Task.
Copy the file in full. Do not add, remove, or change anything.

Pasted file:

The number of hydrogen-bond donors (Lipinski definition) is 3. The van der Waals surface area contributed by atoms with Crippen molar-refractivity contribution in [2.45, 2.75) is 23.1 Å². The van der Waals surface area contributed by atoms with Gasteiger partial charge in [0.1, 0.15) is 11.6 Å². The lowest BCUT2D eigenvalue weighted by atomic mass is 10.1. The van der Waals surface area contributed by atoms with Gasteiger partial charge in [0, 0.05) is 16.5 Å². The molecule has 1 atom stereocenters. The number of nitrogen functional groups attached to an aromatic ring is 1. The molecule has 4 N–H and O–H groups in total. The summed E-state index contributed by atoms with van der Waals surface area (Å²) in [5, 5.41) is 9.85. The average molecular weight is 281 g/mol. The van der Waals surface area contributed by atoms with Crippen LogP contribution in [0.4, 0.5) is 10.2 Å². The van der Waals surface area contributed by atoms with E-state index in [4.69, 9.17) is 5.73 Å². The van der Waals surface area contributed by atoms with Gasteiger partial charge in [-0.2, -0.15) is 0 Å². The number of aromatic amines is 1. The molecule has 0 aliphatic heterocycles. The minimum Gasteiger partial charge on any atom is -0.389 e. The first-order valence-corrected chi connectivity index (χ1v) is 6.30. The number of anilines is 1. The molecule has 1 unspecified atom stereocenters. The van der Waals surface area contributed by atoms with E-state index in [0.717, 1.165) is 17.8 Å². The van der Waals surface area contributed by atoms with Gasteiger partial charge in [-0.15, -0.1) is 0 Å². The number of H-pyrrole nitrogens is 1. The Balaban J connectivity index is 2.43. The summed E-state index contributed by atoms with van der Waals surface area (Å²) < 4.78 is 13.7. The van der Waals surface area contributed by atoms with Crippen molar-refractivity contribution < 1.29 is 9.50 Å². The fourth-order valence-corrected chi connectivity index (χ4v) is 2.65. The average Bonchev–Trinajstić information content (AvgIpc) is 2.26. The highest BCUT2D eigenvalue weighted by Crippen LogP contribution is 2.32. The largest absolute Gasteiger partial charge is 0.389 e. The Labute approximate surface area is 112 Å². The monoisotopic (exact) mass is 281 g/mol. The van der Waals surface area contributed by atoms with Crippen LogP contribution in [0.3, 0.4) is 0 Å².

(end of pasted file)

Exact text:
The number of hydrogen-bond donors (Lipinski definition) is 3. The van der Waals surface area contributed by atoms with Crippen molar-refractivity contribution in [2.45, 2.75) is 23.1 Å². The van der Waals surface area contributed by atoms with Gasteiger partial charge in [0.1, 0.15) is 11.6 Å². The lowest BCUT2D eigenvalue weighted by atomic mass is 10.1. The van der Waals surface area contributed by atoms with Gasteiger partial charge in [0, 0.05) is 16.5 Å². The molecule has 1 atom stereocenters. The number of nitrogen functional groups attached to an aromatic ring is 1. The molecule has 4 N–H and O–H groups in total. The summed E-state index contributed by atoms with van der Waals surface area (Å²) in [5, 5.41) is 9.85. The average molecular weight is 281 g/mol. The van der Waals surface area contributed by atoms with Crippen LogP contribution in [0.4, 0.5) is 10.2 Å². The van der Waals surface area contributed by atoms with E-state index in [4.69, 9.17) is 5.73 Å². The van der Waals surface area contributed by atoms with Gasteiger partial charge in [-0.2, -0.15) is 0 Å². The number of aromatic amines is 1. The molecule has 0 aliphatic heterocycles. The minimum Gasteiger partial charge on any atom is -0.389 e. The first-order valence-corrected chi connectivity index (χ1v) is 6.30. The number of anilines is 1. The molecule has 1 unspecified atom stereocenters. The van der Waals surface area contributed by atoms with E-state index in [0.717, 1.165) is 17.8 Å². The van der Waals surface area contributed by atoms with Gasteiger partial charge in [-0.15, -0.1) is 0 Å². The number of H-pyrrole nitrogens is 1. The Balaban J connectivity index is 2.43. The summed E-state index contributed by atoms with van der Waals surface area (Å²) < 4.78 is 13.7. The van der Waals surface area contributed by atoms with Crippen molar-refractivity contribution < 1.29 is 9.50 Å². The fourth-order valence-corrected chi connectivity index (χ4v) is 2.65. The average Bonchev–Trinajstić information content (AvgIpc) is 2.26. The highest BCUT2D eigenvalue weighted by Crippen LogP contribution is 2.32. The largest absolute Gasteiger partial charge is 0.389 e. The Labute approximate surface area is 112 Å². The monoisotopic (exact) mass is 281 g/mol. The van der Waals surface area contributed by atoms with Crippen LogP contribution in [0.3, 0.4) is 0 Å².